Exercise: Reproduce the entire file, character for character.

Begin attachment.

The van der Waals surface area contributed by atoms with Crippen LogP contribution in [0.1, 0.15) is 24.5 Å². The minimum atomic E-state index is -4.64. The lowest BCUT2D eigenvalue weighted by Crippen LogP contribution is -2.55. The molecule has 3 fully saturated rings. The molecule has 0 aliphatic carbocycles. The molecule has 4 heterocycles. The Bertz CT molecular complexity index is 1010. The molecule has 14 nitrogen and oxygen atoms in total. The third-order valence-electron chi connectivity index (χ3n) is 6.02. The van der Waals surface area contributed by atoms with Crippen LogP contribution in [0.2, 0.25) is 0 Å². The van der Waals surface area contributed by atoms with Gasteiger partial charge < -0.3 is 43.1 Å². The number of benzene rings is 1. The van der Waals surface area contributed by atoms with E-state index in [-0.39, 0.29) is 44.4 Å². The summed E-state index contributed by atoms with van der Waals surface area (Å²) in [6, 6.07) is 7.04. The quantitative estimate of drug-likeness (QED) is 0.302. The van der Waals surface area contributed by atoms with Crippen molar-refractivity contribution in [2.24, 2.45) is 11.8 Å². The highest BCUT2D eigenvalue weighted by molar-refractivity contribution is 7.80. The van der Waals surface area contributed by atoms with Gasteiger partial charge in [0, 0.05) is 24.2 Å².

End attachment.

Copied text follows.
The van der Waals surface area contributed by atoms with Crippen LogP contribution in [0.1, 0.15) is 24.5 Å². The minimum atomic E-state index is -4.64. The lowest BCUT2D eigenvalue weighted by Crippen LogP contribution is -2.55. The molecule has 3 fully saturated rings. The molecule has 0 aliphatic carbocycles. The molecule has 4 heterocycles. The Bertz CT molecular complexity index is 1010. The molecule has 14 nitrogen and oxygen atoms in total. The third-order valence-electron chi connectivity index (χ3n) is 6.02. The van der Waals surface area contributed by atoms with Crippen LogP contribution in [0.2, 0.25) is 0 Å². The van der Waals surface area contributed by atoms with Gasteiger partial charge < -0.3 is 43.1 Å². The number of benzene rings is 1. The van der Waals surface area contributed by atoms with E-state index in [-0.39, 0.29) is 44.4 Å². The summed E-state index contributed by atoms with van der Waals surface area (Å²) in [6, 6.07) is 7.04. The quantitative estimate of drug-likeness (QED) is 0.302. The van der Waals surface area contributed by atoms with Crippen molar-refractivity contribution in [2.24, 2.45) is 11.8 Å². The highest BCUT2D eigenvalue weighted by molar-refractivity contribution is 7.80. The van der Waals surface area contributed by atoms with Gasteiger partial charge in [0, 0.05) is 24.2 Å².